Ending Period Poverty By Isobel Kavanagh

In May 2021, the county of Surrey did us proud, becoming the first in the UK to launch a scheme that provides free sanitary products in public spots such as council offices, libraries, and now, in our university buildings too.

To some, this might seem like an unnecessarily generous gesture, but with the average period costing £4800 over a lifetime, you ought to think again. This figure comes from The Independent in 2021, and with the UK’s post-pandemic cost of living crisis thrown into the mix, the price has only risen. With increasing costs, the percentage of menstruators considered to be in period poverty has now risen sharply from 12% in 2022 to 21% in 2023. To put that into perspective, that’s an increase of a million people, or one in five. With higher bills, food costs and rent, the use of safe and clean practices to absorb period blood has slipped down the list of priorities, with 37% of menstruators admitting to using cotton wool or tissues, 13% socks or other clothes and 9% having to resort to newspaper. These desperate measures are said to have affected the age group of 18-24 years olds most severely.

To some, this might seem like an unnecessarily generous gesture, but with the average period costing £4800 over a lifetime, you ought to think again.

While the UK has highlighted the issues of product cost with initiatives such as Surrey’s free product scheme, reproductive justice is a manifold problem that sadly goes beyond access to tampons and pads. And it really isn’t talked about enough.

In many parts of the world, menstruators are faced with stigma and shame, restricted from understanding the biological process that causes their periods by men or cultural/religious limitations. In other places, hormonal imbalances and mental conditions associated with periods are under-researched and underfunded. Some people miss opportunities at work or school with monthly cramps that leave them bedbound and nauseous. The situation contains many layers of discrimination.

What does bind these strands of menstrual inequity together nonetheless is the impact education can have. In 2018, international non-profit The Pad Project produced an informative, empowering and Oscar-winning documentary, Period. End of Sentence. Following the women of Kathikhera, a small village outside Delhi, India, the short documentary exposes the extreme stigma surrounding periods, which as a result has left the women unequipped to care for themselves, treated as unclean, or as having an ‘illness’. In one heartbreaking moment, an older lady is asked, “What is the reason behind the bleeding?”, to which she replies, “This is something only God knows. It’s bad blood which comes out.”

What to some viewers might be a shocking way to view a period, is, in a community like this one, very normal. But the documentary and the organisation did more than capture the problem. It used its greatest power, and educated. Empowered, the women took matters into their own hands and, using a machine invented by Arunachalam Muruganantham, manufactured and sold their own pads. Even if there is still a long way to go in India and elsewhere concerning stigma, at least the community are able to care for themselves, remain hygienic and dignified in the staunching of their blood flow.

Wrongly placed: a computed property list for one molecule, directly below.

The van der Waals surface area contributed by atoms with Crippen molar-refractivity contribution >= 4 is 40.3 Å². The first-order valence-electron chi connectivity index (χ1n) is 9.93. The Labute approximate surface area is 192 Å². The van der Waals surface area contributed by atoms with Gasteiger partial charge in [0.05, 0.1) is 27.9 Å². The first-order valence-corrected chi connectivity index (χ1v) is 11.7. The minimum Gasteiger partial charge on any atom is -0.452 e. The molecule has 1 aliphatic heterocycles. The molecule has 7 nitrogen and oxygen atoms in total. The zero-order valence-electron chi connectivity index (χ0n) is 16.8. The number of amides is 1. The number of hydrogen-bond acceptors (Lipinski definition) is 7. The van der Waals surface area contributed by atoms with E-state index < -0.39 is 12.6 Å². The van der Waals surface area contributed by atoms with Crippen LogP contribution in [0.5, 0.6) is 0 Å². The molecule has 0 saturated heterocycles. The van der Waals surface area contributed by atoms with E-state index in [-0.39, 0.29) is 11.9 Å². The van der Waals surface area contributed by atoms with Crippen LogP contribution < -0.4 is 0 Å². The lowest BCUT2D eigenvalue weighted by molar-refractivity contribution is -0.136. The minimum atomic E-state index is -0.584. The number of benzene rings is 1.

Having grown up in the circumstances I did, I have never been ashamed or embarrassed to ask a stranger for a tampon in the bathroom. I admit that before the knowledge imparted from Period. End of Sentence, I would not have considered that my experience was not the experience of others. Many, many others.

Similarly, menstruators across the globe are familiar with the cyclical mood swings and shifts in our hormones at different times in the month. But for many, these might be more extreme. 5-8% of women in the UK suffer from Premenstrual dysphoric disorder, a condition that in my time trying to talk about it, many have never heard of. This lack of information and research has led to misdiagnoses of a serious degree. Often mistaken for symptoms of a personality disorder, PMDD can cause a huge number of issues both mentally and physically. Of the former, symptoms can include anxiety and depression, feeling out of control, overwhelmed, paranoid and more. Physical symptoms can include bloating, nausea and vomiting, fluid retention, and headaches. And yet… many of us have grown up believing or being told that periods are not a valid excuse to stay home from work or school. But without greater education and research, how can a sufferer of menstrual hormone imbalances demand she should have the right to stay at home?

...many of us have grown up believing or being told that periods are not a valid excuse to stay home from work or school...

It was the enormous deficit of research into mental symptoms of our periods that led me to join the cause for reproductive justice. It is, as aforementioned, just one strand to the problem. And it can seem overwhelming to get involved, as though one small voice couldn’t possibly do anything to make things better.

But as a recently appointed Advocacy Ambassador for The Pad Project, I can vouch for the fact that one small voice, when combined with over a hundred others like me from countries all over the world, can start to make its mark. Discussing ideas and amplifying change with women from Canada to Uganda, I have learned about menstrual experiences that differ to my own, and yet somehow, resonate entirely.

If you would like to join the cause of menstrual equity, it starts with education. Get involved with the Pad Project, here.

Watch Period. End of Sentence (2018) on YouTube, here.

To learn more about where to get free period products on campus, look here.